In the past, researchers faced the issue of battery failure after repeated recharging, but Samsung developed a variant that solves this issue. It’s said to endure a lifetime of 500,000 miles, with a per-charge range of 500 miles. 

While solid-state is currently expensive, all new technologies are luxurious until they seep into the status quo.

Another missing ingredient: widespread renewable energy

solar farm renewable energy

When compared to fuel-drinking drives, EVs are an eco dream. They produce no emissions on the road, though they do have their downfalls in the production line. Despite all this, increased energy density in electric vehicle batteries will help minimize the amount of electricity they use. 

But the real missing ingredient is widespread renewable energy. With solar and wind powering our electricity, we could make post-consumer EVs completely sustainable.

For now, we’ll see where the solid-state batteries take us — but a girl can dream, right?

Rachel Curry
"Hey! My name's Rachel Curry and I'm a full-time writer who loves telling the world's stories as much as hanging with my dogs (and that's saying a lot). A University of Delaware graduate, I've traveled extensively, living everywhere from Ireland to Thailand. Bylines include Matador Network and Delaware Today."

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    18 Comments

    1. “ev’s need to be cheaper heres why”

      nobody can afford one.

      1. You described the EV market perfectly Tex.

        1. Tex sounds like he’ll be stickin’ with a diesel dually till the end

    2. It may not be financially feasible in smaller gas and service stations, but if we really want to get more electric vehicles on the road, more charging stations would definitely help that. As it stands now, with their mileage being significantly lower than gas-powered vehicles, people who drive long distances have no incentive to purchase these vehicles.

      1. I agree! ‘Range anxiety’ is legit.

    3. But will John B. Goodenough’s batteries be good enough?
      That is the question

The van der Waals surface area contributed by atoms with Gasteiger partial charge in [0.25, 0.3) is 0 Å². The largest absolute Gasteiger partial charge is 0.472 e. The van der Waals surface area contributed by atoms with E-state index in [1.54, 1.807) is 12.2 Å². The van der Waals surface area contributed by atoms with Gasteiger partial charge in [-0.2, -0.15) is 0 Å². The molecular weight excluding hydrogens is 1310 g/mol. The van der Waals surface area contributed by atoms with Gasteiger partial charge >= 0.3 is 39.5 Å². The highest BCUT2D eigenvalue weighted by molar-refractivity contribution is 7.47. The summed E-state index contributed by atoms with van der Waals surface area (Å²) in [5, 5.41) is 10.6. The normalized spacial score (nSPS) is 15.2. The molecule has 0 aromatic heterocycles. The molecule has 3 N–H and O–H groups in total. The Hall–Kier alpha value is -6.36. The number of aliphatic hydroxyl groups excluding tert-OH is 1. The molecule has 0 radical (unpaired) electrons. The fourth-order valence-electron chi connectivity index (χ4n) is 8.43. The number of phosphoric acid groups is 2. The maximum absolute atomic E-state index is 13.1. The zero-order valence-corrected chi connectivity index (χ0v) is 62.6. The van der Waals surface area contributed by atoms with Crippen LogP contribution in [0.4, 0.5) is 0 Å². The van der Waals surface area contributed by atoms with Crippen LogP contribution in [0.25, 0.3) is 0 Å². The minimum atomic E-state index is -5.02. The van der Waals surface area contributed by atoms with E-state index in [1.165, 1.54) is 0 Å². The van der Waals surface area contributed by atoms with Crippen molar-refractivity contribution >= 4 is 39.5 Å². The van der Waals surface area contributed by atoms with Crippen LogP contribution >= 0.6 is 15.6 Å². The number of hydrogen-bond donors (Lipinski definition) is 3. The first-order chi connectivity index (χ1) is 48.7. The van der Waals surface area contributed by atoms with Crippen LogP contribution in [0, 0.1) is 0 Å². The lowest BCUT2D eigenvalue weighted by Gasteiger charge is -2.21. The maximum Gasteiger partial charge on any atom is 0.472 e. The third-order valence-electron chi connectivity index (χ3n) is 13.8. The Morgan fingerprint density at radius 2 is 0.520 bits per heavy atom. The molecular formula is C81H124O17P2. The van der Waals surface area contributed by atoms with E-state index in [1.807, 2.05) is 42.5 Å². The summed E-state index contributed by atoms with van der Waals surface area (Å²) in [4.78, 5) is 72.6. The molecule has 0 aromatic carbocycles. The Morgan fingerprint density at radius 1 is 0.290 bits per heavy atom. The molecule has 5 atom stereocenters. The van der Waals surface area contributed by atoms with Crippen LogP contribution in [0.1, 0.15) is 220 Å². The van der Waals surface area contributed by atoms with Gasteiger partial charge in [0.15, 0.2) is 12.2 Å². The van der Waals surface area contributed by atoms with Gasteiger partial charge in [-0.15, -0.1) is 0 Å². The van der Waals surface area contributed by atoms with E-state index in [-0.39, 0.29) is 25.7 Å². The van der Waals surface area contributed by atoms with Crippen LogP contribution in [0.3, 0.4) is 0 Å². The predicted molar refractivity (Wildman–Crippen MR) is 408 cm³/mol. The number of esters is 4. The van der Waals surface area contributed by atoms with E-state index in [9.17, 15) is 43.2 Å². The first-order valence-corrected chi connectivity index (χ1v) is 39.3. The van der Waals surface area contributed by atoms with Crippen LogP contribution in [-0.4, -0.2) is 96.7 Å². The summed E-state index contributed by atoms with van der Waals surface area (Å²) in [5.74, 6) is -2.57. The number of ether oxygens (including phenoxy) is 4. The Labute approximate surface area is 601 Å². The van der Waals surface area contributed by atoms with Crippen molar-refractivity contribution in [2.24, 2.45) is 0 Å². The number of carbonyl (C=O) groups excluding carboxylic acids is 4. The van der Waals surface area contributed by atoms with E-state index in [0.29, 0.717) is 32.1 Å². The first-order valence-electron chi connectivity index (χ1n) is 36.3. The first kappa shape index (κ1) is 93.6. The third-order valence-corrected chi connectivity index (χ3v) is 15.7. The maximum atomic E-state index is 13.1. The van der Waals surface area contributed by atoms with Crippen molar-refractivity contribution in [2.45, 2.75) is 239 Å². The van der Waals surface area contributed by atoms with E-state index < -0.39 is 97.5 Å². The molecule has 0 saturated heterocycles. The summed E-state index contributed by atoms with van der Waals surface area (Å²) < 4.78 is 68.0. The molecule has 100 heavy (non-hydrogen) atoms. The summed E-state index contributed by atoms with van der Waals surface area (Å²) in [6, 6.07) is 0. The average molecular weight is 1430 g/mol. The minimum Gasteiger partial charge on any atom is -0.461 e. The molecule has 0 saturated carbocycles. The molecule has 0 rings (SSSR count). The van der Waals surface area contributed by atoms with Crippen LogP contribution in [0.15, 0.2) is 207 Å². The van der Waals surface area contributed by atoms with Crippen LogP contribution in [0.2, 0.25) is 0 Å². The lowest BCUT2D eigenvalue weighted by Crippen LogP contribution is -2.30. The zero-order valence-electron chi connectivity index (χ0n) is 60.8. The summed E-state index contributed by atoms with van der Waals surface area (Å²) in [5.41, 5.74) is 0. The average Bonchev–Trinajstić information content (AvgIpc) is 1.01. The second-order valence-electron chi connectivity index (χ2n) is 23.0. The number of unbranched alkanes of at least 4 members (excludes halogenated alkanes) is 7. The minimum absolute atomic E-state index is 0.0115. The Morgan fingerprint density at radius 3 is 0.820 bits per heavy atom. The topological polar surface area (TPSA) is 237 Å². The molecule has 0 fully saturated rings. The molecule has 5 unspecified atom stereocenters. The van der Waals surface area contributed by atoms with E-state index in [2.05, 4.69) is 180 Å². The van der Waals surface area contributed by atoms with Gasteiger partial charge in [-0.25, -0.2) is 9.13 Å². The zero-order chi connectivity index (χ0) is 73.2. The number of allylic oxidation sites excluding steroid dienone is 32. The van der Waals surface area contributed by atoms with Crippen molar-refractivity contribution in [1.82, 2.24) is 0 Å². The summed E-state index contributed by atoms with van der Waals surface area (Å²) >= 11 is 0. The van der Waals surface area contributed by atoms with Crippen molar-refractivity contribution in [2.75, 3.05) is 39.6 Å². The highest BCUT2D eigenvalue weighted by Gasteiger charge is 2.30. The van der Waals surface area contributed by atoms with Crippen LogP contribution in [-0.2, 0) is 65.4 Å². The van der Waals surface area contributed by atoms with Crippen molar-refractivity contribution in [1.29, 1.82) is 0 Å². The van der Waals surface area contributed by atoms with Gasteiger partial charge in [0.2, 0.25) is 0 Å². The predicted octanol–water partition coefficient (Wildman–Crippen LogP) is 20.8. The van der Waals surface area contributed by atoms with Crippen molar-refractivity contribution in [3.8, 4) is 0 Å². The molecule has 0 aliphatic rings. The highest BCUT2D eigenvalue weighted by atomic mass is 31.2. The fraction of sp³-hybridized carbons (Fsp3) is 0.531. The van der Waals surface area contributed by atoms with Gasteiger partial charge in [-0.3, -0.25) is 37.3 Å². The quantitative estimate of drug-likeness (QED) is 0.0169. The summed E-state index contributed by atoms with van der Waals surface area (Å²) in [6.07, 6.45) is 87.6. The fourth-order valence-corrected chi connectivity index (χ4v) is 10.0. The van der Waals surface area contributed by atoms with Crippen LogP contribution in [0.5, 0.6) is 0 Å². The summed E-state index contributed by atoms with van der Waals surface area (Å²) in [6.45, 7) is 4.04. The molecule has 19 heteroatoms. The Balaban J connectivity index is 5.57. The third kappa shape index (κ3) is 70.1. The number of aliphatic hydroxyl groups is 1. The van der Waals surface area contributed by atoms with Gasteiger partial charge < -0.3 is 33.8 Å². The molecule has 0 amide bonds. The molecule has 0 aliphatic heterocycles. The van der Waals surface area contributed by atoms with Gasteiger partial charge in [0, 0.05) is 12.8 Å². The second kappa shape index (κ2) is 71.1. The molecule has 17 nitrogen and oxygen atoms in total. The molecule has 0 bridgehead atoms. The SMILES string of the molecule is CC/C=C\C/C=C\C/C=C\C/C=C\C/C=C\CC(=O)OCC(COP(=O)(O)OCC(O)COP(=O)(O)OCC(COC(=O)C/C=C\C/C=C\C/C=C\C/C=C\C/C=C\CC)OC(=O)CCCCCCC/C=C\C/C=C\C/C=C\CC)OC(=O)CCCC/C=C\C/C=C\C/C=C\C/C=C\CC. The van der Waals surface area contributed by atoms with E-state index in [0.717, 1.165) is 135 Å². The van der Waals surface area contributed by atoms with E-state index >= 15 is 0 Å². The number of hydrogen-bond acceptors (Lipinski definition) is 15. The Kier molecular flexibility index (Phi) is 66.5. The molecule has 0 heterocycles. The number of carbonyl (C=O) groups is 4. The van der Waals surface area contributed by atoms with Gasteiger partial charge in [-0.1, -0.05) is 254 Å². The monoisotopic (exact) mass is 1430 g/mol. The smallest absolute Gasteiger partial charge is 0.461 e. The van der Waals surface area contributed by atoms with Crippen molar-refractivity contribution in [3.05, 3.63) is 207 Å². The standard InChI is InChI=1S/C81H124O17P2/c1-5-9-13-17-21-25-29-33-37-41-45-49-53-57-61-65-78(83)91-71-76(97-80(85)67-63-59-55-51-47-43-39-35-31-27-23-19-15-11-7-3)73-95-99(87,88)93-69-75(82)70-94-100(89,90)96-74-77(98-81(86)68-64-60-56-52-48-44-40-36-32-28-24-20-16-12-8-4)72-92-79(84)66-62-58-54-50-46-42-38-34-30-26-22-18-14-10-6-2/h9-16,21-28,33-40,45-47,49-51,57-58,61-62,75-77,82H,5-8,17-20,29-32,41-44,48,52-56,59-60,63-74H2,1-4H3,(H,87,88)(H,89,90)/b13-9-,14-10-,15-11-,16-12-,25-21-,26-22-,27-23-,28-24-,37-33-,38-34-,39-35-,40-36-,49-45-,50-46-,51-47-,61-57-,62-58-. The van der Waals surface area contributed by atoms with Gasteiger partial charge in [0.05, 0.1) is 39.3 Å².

1. QUALITY humor.

        1. Why, thank you, Rachel

    4. As batteries become more powerful, the fire will be fed by a larger energy source. Would it be too much to ask for a fire-suppression system. Marine applications have used an onboard fire suppression system long before it was required. If a fire started in a vehicle, then the vehicle could automatically deploy and prevent the fire from reaching a dangerous burn rate. I’ve thought about this a lot. Why are we not seeing this yet?

      1. Really interesting perspective! I’ll have to look into this.

    5. I agree the next 5 years will be exciting for Electric/Hybrid Vehicles. Don’t forget about hydrogen, could be a good competition for Electric in the future.

      1. Valid point Andrew!

    6. A good portion of the developed world has either established phaseouts of internal combustion engines within the next few decades, or is planning to do so. The US is one of the few countries that hasn’t attempted to do so.

      1. LONG LIVE THE INTERNAL COMBUSTION ENGINE

    7. I love the idea of an EV, but until they get the range, maybe with the solid-state batteries I’m not ready, but to be totally honest it may be more that I can’t live without the roar of my engine, I love that sound.

    8. “Range anxiety” fades quickly if you have the ability to install a charger at your home. You soon realize that your day to day life changes when you always have a full tank. In this case, you drive to and from work, and plug-in ant night, leaving you with a full charge pretty much always. You simply don’t think about it after a while and you never have to visit a gas station again.

      1. This works if you mostly use your vehicle for local or short distance traveling. I think the real “anxiety” comes for the person who may frequently take longer trips. Does that person now prefer to rent a car every time they travel due to this? Are they really reaping a benefit? Or is the trade off not worth it? If the accessibility of charging stations on the road was comparable to gas stations, this would diminish that concern altogether.

    9. Hmm never really thought about EVs or purchasing one mainly because I’m a road tripper but this was very informative, I know California is making changes with EV trucks so let’s see how it works out being that they do go travel further in mileage.